Turning things upside down

Photograph by Paul Eekhoff. Design by Herrainco for Methanex Corp.
Photograph by Paul Eekhoff. Design by Herrainco for Methanex Corp.

I’ve had a few paradigm shifts happen of late. Clients have called me, just for my opinion. Not about design. About stuff — their businesses, their thinking, their strategy.

This is what I like about my profession and what I continue to beat the drum about regarding design. It’s a thinking profession, not an art profession. True, designers make beautiful things, but that’s largely the given part of it. Anyone with a lick of talent can make something pretty, but not everyone can make something meaningful. To make something meaningful, you have to know things about the thing you want to make meaningful. But most importantly, you need to know what is meaningful to the people you’re talking to.

That nexus of meaning is where design thinking lives. And again, it’s not about the “design” thinking you think it is. If you are 99% of the world, you think design thinking is about choosing a typeface, images, colour and/or making a sketch of a chair or an aerodynamic bicycle to make a cool looking thing, preferably as “of the moment” as possible. Wrong.

Design thinking is turning problems upside down. It’s about asking why, why and WHY. Design thinking is something anyone who cares to do it can use. Business, students, scientists, doctors, receptionists….You can make any wicked problem (yes, that is a link to the Harvard Business Review, because design thinking is a strategic business tool) more surmountable by challenging assumptions. As human beings, we’re comfortable with assumptions. They’re quick, supported by the vast majority and make us feel secure. But they’re generally a straight path to the banal and predictable, which means status quo. You stay stuck. You don’t grow. You don’t get any better than “okay”.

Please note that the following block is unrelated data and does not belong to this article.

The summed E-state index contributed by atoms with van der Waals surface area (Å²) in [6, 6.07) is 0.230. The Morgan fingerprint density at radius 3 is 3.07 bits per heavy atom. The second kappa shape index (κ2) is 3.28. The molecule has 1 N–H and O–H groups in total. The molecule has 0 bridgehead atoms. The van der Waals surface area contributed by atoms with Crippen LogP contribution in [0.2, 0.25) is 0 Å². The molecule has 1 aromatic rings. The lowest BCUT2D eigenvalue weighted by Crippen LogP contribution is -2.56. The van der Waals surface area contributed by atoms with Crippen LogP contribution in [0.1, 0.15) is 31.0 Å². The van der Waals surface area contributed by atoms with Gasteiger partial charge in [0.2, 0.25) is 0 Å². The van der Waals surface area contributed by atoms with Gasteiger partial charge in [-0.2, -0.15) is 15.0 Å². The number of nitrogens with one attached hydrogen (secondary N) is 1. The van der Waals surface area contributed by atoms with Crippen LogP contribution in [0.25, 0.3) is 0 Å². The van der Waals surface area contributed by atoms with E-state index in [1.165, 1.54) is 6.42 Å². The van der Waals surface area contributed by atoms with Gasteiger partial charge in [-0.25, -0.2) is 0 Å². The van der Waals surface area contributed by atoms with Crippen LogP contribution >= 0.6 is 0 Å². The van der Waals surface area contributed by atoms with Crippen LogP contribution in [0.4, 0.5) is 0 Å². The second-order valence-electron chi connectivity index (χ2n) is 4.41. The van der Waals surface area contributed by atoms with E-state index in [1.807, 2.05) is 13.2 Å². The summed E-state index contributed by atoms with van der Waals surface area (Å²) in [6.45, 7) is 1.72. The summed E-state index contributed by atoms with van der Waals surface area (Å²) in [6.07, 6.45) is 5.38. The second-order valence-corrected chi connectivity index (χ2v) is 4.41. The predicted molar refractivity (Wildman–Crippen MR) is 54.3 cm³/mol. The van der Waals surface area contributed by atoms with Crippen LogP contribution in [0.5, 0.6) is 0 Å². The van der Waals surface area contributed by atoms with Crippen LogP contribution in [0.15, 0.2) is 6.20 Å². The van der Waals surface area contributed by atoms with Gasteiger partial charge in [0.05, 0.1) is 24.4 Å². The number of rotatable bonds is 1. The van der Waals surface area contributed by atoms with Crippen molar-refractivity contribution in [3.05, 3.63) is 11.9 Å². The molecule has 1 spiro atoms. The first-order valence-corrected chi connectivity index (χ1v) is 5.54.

You don’t need to be a daredevil of a risk taker to do this. Back up, back WAY up. Look at the problem from far away. Take someone with you. What do they see? Take a picture. Make it black and white. Make it colour. Cut it into pieces and put it together another way. This is what I love to do. It’s what makes us a good consultancy. You can do it, too, but you need to start challenging yourself to turn things upside down.

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